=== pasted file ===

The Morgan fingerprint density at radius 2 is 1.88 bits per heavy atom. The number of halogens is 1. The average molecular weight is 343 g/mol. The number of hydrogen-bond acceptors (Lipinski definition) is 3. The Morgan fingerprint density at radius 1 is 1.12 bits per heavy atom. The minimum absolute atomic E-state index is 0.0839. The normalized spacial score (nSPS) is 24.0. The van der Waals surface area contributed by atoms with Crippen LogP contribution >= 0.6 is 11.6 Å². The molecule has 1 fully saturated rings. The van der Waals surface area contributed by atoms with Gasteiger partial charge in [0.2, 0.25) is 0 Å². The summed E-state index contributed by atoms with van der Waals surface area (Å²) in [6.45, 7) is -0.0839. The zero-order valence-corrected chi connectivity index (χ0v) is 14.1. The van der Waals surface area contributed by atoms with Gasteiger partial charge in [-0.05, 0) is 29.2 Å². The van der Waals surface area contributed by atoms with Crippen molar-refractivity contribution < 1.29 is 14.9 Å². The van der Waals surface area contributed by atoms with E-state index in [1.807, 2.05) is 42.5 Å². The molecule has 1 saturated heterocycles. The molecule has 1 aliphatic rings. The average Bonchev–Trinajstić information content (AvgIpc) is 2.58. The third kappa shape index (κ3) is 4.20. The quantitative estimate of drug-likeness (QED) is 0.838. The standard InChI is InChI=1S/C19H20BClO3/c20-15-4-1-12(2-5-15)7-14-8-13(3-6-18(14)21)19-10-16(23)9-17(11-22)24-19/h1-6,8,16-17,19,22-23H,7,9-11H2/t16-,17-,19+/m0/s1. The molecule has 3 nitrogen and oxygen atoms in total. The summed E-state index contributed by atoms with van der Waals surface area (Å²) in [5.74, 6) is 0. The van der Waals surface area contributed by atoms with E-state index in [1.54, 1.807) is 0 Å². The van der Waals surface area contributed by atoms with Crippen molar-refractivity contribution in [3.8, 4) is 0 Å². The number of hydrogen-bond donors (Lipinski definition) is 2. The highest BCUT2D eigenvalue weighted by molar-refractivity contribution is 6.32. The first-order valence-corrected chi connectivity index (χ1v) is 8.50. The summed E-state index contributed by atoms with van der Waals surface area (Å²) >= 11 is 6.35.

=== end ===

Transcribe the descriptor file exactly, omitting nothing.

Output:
The Morgan fingerprint density at radius 2 is 1.88 bits per heavy atom. The number of halogens is 1. The average molecular weight is 343 g/mol. The number of hydrogen-bond acceptors (Lipinski definition) is 3. The Morgan fingerprint density at radius 1 is 1.12 bits per heavy atom. The minimum absolute atomic E-state index is 0.0839. The normalized spacial score (nSPS) is 24.0. The van der Waals surface area contributed by atoms with Crippen LogP contribution >= 0.6 is 11.6 Å². The molecule has 1 fully saturated rings. The van der Waals surface area contributed by atoms with Gasteiger partial charge in [0.2, 0.25) is 0 Å². The summed E-state index contributed by atoms with van der Waals surface area (Å²) in [6.45, 7) is -0.0839. The zero-order valence-corrected chi connectivity index (χ0v) is 14.1. The van der Waals surface area contributed by atoms with Gasteiger partial charge in [-0.05, 0) is 29.2 Å². The van der Waals surface area contributed by atoms with Crippen molar-refractivity contribution < 1.29 is 14.9 Å². The van der Waals surface area contributed by atoms with E-state index in [1.807, 2.05) is 42.5 Å². The molecule has 1 saturated heterocycles. The molecule has 1 aliphatic rings. The average Bonchev–Trinajstić information content (AvgIpc) is 2.58. The third kappa shape index (κ3) is 4.20. The quantitative estimate of drug-likeness (QED) is 0.838. The standard InChI is InChI=1S/C19H20BClO3/c20-15-4-1-12(2-5-15)7-14-8-13(3-6-18(14)21)19-10-16(23)9-17(11-22)24-19/h1-6,8,16-17,19,22-23H,7,9-11H2/t16-,17-,19+/m0/s1. The molecule has 3 nitrogen and oxygen atoms in total. The summed E-state index contributed by atoms with van der Waals surface area (Å²) in [5.74, 6) is 0. The van der Waals surface area contributed by atoms with E-state index in [1.54, 1.807) is 0 Å². The van der Waals surface area contributed by atoms with Crippen molar-refractivity contribution in [3.8, 4) is 0 Å². The number of hydrogen-bond donors (Lipinski definition) is 2. The highest BCUT2D eigenvalue weighted by molar-refractivity contribution is 6.32. The first-order valence-corrected chi connectivity index (χ1v) is 8.50. The summed E-state index contributed by atoms with van der Waals surface area (Å²) >= 11 is 6.35.